(Let’s just say that it’s a good thing that pregnancy lasts nearly forty weeks and that you get so miserable by the end, or I’d never have enough time to get used to the idea of bringing a human being into the world.)

My point is that Christmas is only 12 days, and I think I probably need all twelve of those days to let it sink in, to fight the urge to move on to the next big thing.

Maybe it’s just me, but this year, I’m feeling rushed.

It's caught me by surprise.

So I’m going to work on being a little more patient, and allow myself to be a little poky. Enjoy feasting until January 6th. Sing a few more rounds of O Little Town of Bethlehem (especially Over the Rhine’s version, which is my favorite). Say “Merry Christmas” a few more times. Postpone making those resolutions in favor of breathing in the sweet, sweet spirit of today, of this season, of Christmas.

And I think I’ll leave those stockings up.

How about you?




8 comments on “On Rushing Things vs. Being Poky

  1. Dad (Stephen Sands I) says:

    Just this morning Gail asked if I thought you (Liz) remembered the morning she walked into your room, you were sitting on the edge of the bed when she thought you should be up and getting ready. She asked you what you were doing. Your reply? “Sitting” Nothing really has changed, eh?

    I happen to love your pokey personality!

    • Elizabeth says:

      Don’t worry, I don’t plan to change any time soon. It might be related to my lack of ability to run fast or jump high. Regardless, it’s kind of built in at this point.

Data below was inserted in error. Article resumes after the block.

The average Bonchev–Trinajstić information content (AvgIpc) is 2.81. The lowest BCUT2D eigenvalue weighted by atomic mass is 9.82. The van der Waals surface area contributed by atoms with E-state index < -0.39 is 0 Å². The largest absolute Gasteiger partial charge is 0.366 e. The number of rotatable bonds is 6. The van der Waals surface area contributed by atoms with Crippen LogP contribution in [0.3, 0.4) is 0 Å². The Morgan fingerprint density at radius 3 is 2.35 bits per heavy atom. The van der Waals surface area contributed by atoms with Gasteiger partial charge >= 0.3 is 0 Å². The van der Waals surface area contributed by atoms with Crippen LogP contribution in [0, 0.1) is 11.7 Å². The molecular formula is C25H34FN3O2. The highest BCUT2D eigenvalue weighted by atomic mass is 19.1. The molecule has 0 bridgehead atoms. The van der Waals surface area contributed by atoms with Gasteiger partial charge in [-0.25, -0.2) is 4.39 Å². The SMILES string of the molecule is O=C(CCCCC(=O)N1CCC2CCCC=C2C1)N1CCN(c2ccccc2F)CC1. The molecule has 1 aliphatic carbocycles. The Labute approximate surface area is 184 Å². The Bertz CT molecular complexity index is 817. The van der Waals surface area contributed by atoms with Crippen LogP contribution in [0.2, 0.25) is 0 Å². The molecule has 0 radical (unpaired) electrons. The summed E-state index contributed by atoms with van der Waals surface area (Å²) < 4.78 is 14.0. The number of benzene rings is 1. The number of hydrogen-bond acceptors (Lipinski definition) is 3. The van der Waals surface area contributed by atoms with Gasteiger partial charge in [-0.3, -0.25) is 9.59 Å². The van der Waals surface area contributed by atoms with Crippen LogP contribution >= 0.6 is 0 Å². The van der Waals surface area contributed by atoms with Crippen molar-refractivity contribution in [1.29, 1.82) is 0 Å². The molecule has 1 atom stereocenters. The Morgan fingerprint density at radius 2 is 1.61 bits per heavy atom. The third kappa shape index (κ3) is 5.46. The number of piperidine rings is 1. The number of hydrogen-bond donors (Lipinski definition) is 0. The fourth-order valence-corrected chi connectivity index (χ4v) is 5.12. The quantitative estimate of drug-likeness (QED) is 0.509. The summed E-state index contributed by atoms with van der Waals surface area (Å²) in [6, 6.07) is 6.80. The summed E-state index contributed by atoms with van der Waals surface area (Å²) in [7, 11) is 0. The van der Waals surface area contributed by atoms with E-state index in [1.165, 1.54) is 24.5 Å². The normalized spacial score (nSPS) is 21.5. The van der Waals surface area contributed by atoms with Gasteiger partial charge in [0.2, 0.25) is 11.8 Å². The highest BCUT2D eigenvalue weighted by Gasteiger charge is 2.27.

Love you.

  2. Gail says:

    You do make me giggle. There was another time when we needed to leave scuba class to get you to some other activity and I was getting concerned that we were going to be late. So I mentioned that we needed to leave within 15 minutes in order for you to be one time and let it go. You sauntered, meandered, poked etc around and made it to the car in 14 minutes and 52 seconds. As we drive away you say, “How did I do?” and I realized that was actually you “hurrying”.

  3. Gail says:

    Ok so now I have read your entire post instead of listening to just the one paragraph your dad read to me. Ah, we may have missed the bigger point. Love you lots anyway!!1

    • Elizabeth says:

      I was a little surprised that these were the first two responses to the blog post. πŸ™‚ But that’s okay. I appreciate the fun feedback regardless. Love you.

  4. Angela Pearson says:

    We’re right there with you. We set up our tree on Christmas Eve, after the kids go to bed, before going to Midnight Mass. Then we leave everything up until either Epiphany or until the Purification of Mary/Presentation of Jesus at the temple ((if the kids aren’t annoying me too much messing with the tree). The kids have been slowly knocking ornaments off the tree (losing the hangers each time), and I keep hoping that there won’t be any decorations to remove come the end of the season because I’m already kind of ready to put it all away! Why is it so hard to savor the beauty of this time, instead of rushing back to the normal?

    • Elizabeth says:

      Thanks for commenting, Angela. We decorate progressively through Advent, and on Rose Sunday put our ornaments on our tree. I’ve always loved the idea of a Christmas Eve tree, but since we never stayed home before for Christmas Eve, we’ve gotten used to putting it up a little earlier. But we don’t do it at Thanksgiving, so I figure we’re being a little bit countercultural at least! πŸ™‚

      You’re right though. It’s hard to savor the beauty instead of rushing back to the normal. Then again, there’s beauty in the normal, too, if we look for it!

      Thanks again for sharing your thoughts and a glimpse into your family’s traditions.